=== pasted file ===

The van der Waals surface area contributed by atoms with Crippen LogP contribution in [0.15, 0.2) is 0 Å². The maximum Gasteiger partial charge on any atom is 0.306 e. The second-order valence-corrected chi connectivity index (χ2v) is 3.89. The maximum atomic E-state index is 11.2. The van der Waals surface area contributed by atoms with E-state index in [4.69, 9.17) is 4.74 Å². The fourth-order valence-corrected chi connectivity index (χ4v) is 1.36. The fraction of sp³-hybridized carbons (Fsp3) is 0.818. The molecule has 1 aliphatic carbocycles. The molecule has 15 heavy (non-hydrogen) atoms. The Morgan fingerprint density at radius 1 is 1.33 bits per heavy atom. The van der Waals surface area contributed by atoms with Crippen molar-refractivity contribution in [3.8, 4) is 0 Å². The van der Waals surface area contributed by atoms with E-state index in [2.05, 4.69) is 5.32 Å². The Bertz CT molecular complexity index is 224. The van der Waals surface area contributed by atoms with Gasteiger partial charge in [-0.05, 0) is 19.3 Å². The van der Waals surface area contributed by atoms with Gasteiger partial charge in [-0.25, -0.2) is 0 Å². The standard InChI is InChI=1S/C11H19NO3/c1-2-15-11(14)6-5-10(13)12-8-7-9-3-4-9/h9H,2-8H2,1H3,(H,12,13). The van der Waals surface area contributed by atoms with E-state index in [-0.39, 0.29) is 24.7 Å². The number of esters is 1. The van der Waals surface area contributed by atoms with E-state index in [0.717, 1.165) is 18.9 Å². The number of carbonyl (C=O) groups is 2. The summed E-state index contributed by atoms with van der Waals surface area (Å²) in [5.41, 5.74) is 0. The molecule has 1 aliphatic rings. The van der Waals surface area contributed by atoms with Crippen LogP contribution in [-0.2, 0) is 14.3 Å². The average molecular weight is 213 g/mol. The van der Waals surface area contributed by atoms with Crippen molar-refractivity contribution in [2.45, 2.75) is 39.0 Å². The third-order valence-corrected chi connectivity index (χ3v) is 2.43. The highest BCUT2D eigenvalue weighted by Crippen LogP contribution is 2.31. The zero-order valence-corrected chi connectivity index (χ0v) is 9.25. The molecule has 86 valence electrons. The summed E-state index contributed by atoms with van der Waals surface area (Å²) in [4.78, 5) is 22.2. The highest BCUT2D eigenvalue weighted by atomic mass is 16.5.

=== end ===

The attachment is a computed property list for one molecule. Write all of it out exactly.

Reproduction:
The van der Waals surface area contributed by atoms with Crippen LogP contribution in [0.15, 0.2) is 0 Å². The maximum Gasteiger partial charge on any atom is 0.306 e. The second-order valence-corrected chi connectivity index (χ2v) is 3.89. The maximum atomic E-state index is 11.2. The van der Waals surface area contributed by atoms with E-state index in [4.69, 9.17) is 4.74 Å². The fourth-order valence-corrected chi connectivity index (χ4v) is 1.36. The fraction of sp³-hybridized carbons (Fsp3) is 0.818. The molecule has 1 aliphatic carbocycles. The molecule has 15 heavy (non-hydrogen) atoms. The Morgan fingerprint density at radius 1 is 1.33 bits per heavy atom. The van der Waals surface area contributed by atoms with Crippen molar-refractivity contribution in [3.8, 4) is 0 Å². The van der Waals surface area contributed by atoms with E-state index in [2.05, 4.69) is 5.32 Å². The Bertz CT molecular complexity index is 224. The van der Waals surface area contributed by atoms with Gasteiger partial charge in [-0.05, 0) is 19.3 Å². The van der Waals surface area contributed by atoms with Gasteiger partial charge in [-0.25, -0.2) is 0 Å². The standard InChI is InChI=1S/C11H19NO3/c1-2-15-11(14)6-5-10(13)12-8-7-9-3-4-9/h9H,2-8H2,1H3,(H,12,13). The van der Waals surface area contributed by atoms with E-state index in [-0.39, 0.29) is 24.7 Å². The number of esters is 1. The van der Waals surface area contributed by atoms with E-state index in [0.717, 1.165) is 18.9 Å². The number of carbonyl (C=O) groups is 2. The summed E-state index contributed by atoms with van der Waals surface area (Å²) in [5.41, 5.74) is 0. The molecule has 1 aliphatic rings. The van der Waals surface area contributed by atoms with Crippen LogP contribution in [-0.2, 0) is 14.3 Å². The average molecular weight is 213 g/mol. The van der Waals surface area contributed by atoms with Crippen molar-refractivity contribution in [2.45, 2.75) is 39.0 Å². The third-order valence-corrected chi connectivity index (χ3v) is 2.43. The highest BCUT2D eigenvalue weighted by Crippen LogP contribution is 2.31. The zero-order valence-corrected chi connectivity index (χ0v) is 9.25. The molecule has 86 valence electrons. The summed E-state index contributed by atoms with van der Waals surface area (Å²) in [4.78, 5) is 22.2. The highest BCUT2D eigenvalue weighted by atomic mass is 16.5.